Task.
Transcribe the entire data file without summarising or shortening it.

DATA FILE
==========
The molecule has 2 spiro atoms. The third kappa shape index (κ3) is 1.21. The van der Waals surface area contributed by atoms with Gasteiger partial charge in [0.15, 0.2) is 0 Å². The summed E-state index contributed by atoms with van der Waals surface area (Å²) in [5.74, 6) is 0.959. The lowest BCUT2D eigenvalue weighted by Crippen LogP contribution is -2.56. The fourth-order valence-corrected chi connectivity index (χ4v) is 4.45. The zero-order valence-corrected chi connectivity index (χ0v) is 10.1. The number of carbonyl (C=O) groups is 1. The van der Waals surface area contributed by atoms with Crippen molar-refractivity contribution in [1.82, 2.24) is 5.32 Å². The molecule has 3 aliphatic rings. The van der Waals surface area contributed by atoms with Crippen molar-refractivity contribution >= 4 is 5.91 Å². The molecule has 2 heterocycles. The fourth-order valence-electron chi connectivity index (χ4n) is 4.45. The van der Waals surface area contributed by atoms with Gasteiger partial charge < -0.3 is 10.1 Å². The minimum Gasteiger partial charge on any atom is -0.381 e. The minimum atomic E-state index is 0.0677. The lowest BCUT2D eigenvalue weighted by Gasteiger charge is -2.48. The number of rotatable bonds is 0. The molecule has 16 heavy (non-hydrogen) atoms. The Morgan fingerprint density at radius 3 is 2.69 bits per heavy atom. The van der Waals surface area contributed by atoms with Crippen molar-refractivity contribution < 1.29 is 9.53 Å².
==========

The molecule has 2 spiro atoms. The third kappa shape index (κ3) is 1.21. The van der Waals surface area contributed by atoms with Gasteiger partial charge in [0.15, 0.2) is 0 Å². The summed E-state index contributed by atoms with van der Waals surface area (Å²) in [5.74, 6) is 0.959. The lowest BCUT2D eigenvalue weighted by Crippen LogP contribution is -2.56. The fourth-order valence-corrected chi connectivity index (χ4v) is 4.45. The zero-order valence-corrected chi connectivity index (χ0v) is 10.1. The number of carbonyl (C=O) groups is 1. The van der Waals surface area contributed by atoms with Crippen molar-refractivity contribution in [1.82, 2.24) is 5.32 Å². The molecule has 3 aliphatic rings. The van der Waals surface area contributed by atoms with Crippen molar-refractivity contribution >= 4 is 5.91 Å². The molecule has 2 heterocycles. The fourth-order valence-electron chi connectivity index (χ4n) is 4.45. The van der Waals surface area contributed by atoms with Gasteiger partial charge < -0.3 is 10.1 Å². The minimum Gasteiger partial charge on any atom is -0.381 e. The minimum atomic E-state index is 0.0677. The lowest BCUT2D eigenvalue weighted by Gasteiger charge is -2.48. The number of rotatable bonds is 0. The molecule has 16 heavy (non-hydrogen) atoms. The Morgan fingerprint density at radius 3 is 2.69 bits per heavy atom. The van der Waals surface area contributed by atoms with Crippen molar-refractivity contribution < 1.29 is 9.53 Å².